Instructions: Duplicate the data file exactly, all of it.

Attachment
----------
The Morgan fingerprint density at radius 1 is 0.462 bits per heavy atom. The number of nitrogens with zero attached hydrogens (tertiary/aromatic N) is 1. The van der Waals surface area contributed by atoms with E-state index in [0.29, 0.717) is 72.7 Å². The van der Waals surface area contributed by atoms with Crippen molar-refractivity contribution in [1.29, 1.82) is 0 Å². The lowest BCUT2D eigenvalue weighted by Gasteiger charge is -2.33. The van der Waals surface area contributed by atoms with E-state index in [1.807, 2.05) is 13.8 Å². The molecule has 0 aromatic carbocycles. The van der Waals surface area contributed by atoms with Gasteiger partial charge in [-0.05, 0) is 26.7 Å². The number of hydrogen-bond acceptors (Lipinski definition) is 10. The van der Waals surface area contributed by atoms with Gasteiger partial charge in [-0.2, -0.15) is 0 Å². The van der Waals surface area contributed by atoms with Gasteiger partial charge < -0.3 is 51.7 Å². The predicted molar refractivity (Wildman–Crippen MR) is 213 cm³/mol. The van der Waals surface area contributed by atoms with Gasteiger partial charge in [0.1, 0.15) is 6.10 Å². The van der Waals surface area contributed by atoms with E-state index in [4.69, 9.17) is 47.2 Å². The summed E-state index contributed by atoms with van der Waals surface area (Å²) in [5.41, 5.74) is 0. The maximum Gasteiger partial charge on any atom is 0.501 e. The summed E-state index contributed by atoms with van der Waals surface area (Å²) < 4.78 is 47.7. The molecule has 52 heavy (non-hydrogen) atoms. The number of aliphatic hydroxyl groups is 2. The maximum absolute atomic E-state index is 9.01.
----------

The Morgan fingerprint density at radius 1 is 0.462 bits per heavy atom. The number of nitrogens with zero attached hydrogens (tertiary/aromatic N) is 1. The van der Waals surface area contributed by atoms with E-state index in [0.29, 0.717) is 72.7 Å². The van der Waals surface area contributed by atoms with Crippen molar-refractivity contribution in [1.29, 1.82) is 0 Å². The lowest BCUT2D eigenvalue weighted by Gasteiger charge is -2.33. The van der Waals surface area contributed by atoms with E-state index in [1.807, 2.05) is 13.8 Å². The molecule has 0 aromatic carbocycles. The van der Waals surface area contributed by atoms with Gasteiger partial charge in [-0.05, 0) is 26.7 Å². The number of hydrogen-bond acceptors (Lipinski definition) is 10. The van der Waals surface area contributed by atoms with Gasteiger partial charge in [-0.2, -0.15) is 0 Å². The van der Waals surface area contributed by atoms with Gasteiger partial charge < -0.3 is 51.7 Å². The predicted molar refractivity (Wildman–Crippen MR) is 213 cm³/mol. The van der Waals surface area contributed by atoms with Gasteiger partial charge in [0.1, 0.15) is 6.10 Å². The van der Waals surface area contributed by atoms with E-state index in [4.69, 9.17) is 47.2 Å². The summed E-state index contributed by atoms with van der Waals surface area (Å²) in [5.41, 5.74) is 0. The maximum Gasteiger partial charge on any atom is 0.501 e. The summed E-state index contributed by atoms with van der Waals surface area (Å²) < 4.78 is 47.7. The molecule has 52 heavy (non-hydrogen) atoms. The number of aliphatic hydroxyl groups is 2. The maximum absolute atomic E-state index is 9.01.